Replacing 3rd gear in 1993 Honda Shadow..

by Phillip Ostwalt
(Ellenboro NC )

I have a 1993 Honda Shadow. I have never tore into a motorcycle before.. and really do not have the cash to take it somewhere . My speaclitie is cars.. I can do that.. But I was riding up to Boone NC .. Through the parkway and 3rd gear went out on me.
I just need to know how do I go alone replacing it and if anyone can email any information at all.. on it.. Or suggestion on where to go online to get information.. ? Thank you so much and my email address is phillipostwalt@yahoo.com My name is BUCK .. thanks again ..

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Amy in Germany has a question.

by Her-Motorcycle Webmaster

Hello Ladies,

just spotted this question left on our facebook page by a visitor named Amy. - her-motorcycle.com webmaster


Ok, I have a problem that maybe one of you have had. My 2002 Honda Shadow Spirit has been popping and backfiring since pulling it from storage and I assumed it just needed a tune up. However today after passing the European road safety test by the skin of my teeth I found out my baffles have rusted. Anyone know if they can be replaced on this model without replacing the entire pipe? Germans are very peculiar about loud exhaust.


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May 29, 2013
It doesn't appear so....
by: Judy

The link below is a schematic of the exhaust system of your bike from the "Bike Bandit" website:


It does not show a separate part number for the baffle, unfortunately. It looks as though you'll have to order a new muffler for whatever one has rusted out.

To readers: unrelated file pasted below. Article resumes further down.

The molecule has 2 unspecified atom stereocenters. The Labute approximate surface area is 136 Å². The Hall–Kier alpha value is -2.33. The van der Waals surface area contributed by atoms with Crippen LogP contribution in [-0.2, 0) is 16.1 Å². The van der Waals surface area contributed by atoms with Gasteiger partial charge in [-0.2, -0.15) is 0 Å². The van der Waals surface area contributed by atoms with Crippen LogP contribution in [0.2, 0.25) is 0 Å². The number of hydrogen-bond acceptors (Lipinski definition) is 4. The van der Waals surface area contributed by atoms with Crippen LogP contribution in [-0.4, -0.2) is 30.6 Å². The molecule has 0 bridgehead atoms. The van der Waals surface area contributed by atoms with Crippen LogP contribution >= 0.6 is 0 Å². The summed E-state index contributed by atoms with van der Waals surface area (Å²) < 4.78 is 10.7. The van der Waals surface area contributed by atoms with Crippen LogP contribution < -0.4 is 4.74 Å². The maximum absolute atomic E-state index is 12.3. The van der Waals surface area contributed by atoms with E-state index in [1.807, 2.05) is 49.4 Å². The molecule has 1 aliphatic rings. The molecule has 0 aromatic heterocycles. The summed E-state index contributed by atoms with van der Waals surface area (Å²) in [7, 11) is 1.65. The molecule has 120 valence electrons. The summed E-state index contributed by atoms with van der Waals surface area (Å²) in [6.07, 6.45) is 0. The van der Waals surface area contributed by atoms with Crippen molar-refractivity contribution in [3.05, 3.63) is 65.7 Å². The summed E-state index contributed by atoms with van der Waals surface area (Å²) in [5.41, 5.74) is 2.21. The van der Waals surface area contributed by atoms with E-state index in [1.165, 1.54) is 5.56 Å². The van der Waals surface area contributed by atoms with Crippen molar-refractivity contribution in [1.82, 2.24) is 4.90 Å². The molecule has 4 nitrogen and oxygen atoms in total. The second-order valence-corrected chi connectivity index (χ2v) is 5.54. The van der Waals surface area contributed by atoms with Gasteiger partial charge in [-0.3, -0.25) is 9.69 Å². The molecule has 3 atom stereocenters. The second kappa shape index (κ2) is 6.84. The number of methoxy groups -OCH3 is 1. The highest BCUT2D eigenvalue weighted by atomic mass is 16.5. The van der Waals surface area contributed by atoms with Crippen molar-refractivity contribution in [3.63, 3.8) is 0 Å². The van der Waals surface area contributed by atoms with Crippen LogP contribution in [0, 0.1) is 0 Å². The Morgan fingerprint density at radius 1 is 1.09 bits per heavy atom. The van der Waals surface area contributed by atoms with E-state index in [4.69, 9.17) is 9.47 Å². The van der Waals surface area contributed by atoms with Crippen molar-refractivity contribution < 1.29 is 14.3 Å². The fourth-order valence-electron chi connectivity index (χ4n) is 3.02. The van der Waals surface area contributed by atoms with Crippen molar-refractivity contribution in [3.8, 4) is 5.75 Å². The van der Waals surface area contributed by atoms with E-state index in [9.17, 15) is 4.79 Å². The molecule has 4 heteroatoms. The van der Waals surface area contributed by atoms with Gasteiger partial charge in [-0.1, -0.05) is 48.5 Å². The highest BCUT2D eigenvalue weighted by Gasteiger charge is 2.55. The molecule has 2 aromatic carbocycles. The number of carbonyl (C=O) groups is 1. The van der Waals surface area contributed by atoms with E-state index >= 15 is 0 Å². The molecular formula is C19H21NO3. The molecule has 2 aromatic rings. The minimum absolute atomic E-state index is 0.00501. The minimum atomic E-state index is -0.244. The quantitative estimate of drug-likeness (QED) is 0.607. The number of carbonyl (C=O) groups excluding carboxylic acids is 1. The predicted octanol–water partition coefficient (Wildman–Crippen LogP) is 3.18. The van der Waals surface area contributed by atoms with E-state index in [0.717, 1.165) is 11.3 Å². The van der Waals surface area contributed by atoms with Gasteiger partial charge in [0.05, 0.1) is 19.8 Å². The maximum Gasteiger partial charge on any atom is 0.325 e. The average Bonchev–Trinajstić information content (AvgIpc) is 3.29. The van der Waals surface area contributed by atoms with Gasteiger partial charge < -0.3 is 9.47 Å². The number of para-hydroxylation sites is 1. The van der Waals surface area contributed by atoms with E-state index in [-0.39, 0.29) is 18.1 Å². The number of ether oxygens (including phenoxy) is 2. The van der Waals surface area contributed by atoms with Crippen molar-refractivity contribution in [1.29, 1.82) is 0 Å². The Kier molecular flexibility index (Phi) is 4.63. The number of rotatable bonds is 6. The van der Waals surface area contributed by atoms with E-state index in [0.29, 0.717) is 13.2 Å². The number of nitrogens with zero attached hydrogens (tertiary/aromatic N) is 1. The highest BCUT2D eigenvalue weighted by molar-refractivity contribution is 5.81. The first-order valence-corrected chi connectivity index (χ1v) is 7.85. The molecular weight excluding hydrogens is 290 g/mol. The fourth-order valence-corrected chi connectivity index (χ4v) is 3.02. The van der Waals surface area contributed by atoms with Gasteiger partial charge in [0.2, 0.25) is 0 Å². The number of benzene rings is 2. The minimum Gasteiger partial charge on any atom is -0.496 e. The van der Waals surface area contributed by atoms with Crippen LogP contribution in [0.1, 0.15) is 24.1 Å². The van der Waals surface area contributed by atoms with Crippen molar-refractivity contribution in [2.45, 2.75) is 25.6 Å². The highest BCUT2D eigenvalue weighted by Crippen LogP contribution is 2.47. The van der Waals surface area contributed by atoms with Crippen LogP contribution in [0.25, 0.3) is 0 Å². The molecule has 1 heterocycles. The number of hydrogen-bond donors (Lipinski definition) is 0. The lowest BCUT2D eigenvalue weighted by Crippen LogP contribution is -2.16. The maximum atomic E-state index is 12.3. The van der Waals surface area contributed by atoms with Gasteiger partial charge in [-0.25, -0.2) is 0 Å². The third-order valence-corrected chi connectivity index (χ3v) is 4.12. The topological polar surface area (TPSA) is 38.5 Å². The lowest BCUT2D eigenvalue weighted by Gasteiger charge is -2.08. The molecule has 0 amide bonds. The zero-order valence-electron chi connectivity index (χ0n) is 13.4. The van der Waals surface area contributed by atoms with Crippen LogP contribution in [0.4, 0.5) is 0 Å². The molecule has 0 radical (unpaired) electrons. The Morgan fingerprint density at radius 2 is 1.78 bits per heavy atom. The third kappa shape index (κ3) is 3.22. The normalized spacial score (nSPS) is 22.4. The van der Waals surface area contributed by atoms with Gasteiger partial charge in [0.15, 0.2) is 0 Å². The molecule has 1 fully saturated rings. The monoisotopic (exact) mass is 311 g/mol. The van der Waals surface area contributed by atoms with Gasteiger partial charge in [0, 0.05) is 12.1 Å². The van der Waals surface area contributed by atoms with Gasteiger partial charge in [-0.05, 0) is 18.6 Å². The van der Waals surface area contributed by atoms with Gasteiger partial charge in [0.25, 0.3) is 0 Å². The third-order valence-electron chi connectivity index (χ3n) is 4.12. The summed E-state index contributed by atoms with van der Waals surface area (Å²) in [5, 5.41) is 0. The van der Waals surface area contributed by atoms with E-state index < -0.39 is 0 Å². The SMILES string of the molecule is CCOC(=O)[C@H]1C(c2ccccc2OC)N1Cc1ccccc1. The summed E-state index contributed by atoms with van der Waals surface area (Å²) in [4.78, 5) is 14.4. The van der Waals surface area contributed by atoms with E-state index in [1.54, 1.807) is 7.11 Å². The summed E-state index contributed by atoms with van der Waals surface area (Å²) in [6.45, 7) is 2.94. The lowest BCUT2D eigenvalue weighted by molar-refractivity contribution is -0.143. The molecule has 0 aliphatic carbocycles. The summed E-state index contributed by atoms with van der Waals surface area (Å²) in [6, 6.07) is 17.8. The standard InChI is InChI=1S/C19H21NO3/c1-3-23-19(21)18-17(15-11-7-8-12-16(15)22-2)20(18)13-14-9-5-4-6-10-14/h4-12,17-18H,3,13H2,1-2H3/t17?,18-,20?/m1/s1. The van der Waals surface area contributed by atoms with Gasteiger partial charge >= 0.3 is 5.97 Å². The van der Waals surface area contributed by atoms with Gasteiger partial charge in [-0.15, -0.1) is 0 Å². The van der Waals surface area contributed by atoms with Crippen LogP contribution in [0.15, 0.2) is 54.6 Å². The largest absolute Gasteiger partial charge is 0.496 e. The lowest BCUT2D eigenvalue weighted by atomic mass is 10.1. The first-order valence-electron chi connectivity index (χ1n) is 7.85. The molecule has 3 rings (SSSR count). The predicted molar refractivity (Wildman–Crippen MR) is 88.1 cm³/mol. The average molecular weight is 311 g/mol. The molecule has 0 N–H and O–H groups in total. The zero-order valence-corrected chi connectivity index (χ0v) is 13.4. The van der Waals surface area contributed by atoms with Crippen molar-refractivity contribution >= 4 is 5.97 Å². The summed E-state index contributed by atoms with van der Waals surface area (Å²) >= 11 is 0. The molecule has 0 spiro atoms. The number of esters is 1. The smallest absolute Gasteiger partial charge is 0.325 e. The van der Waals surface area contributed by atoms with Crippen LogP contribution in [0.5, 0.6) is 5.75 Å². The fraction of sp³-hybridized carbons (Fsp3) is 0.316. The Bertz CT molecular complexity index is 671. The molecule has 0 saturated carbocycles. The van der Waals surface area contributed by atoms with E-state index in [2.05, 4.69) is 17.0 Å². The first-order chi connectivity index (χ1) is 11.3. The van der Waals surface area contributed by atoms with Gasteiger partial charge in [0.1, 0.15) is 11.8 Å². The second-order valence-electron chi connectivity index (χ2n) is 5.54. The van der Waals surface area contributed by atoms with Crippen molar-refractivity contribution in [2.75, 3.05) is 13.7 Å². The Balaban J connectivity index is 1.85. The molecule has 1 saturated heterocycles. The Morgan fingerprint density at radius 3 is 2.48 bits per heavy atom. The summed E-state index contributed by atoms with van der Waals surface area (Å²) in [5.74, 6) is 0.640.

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What to wear on a long ride in the summer?

by Phyllis
(Hoover, AL)

At the age of 62 I just started riding with my boyfriend. He has a Victory Vision Cruiser. We are planning a 23 day/5000+ mile trip from Alabama to the Grand Canyon area in mid-late June. I know it's probably going to be very hot so I want to know what I should wear that will be both safe and comfortable. He told me just jeans and a t-shirt (of course we have jackets and rain suits, too), but the more I read here the more I think I need more protection. I have a full helmet and was planning on wearing hiking boots. Can anyone give me some suggestions?

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Jun 05, 2013
Mesh armor
by: Chandra S

I just wanted to add my wholehearted agreement to all the ladies who recommend good mesh armor. I have a Joe Rocket mesh jacket, after reading some of the below comments I think I am going to go shop for a set of pants to go with it (I usually wear jeans but I think a pair of vented pants over shorts would make me a lot more comfortable PLUS safer.

Here is a link to the jacket that I wear - I have never felt uncomfortabley warm as long as we were going over 20 mph. I have also tried on really nice mesh jackets by Fulmer and Pokerun, and if you like a "girlier" look Icon makes some really pretty gear. Fulmer gear is a little less expensive, but still well made and very functional.


Jackets are easy to remove at stops, since a little speed is necessary for the airflow that keeps them comfy.

I strongly, strongly advise against riding in just a tank top, even though many of my friends do. Even without the ever-present wreck possibility, which we all face no matter how safe/experienced we are, I have seen a lot of girls with blistered sunburns and chapping.

Another thing that a lot of back-seat riders don't think about is gloves. I wear the same gear riding two-up as I do when I am driving, so my "warm weather" gloves also need airflow - I use these:


Jun 03, 2013
Gel Gel
by: Anonymous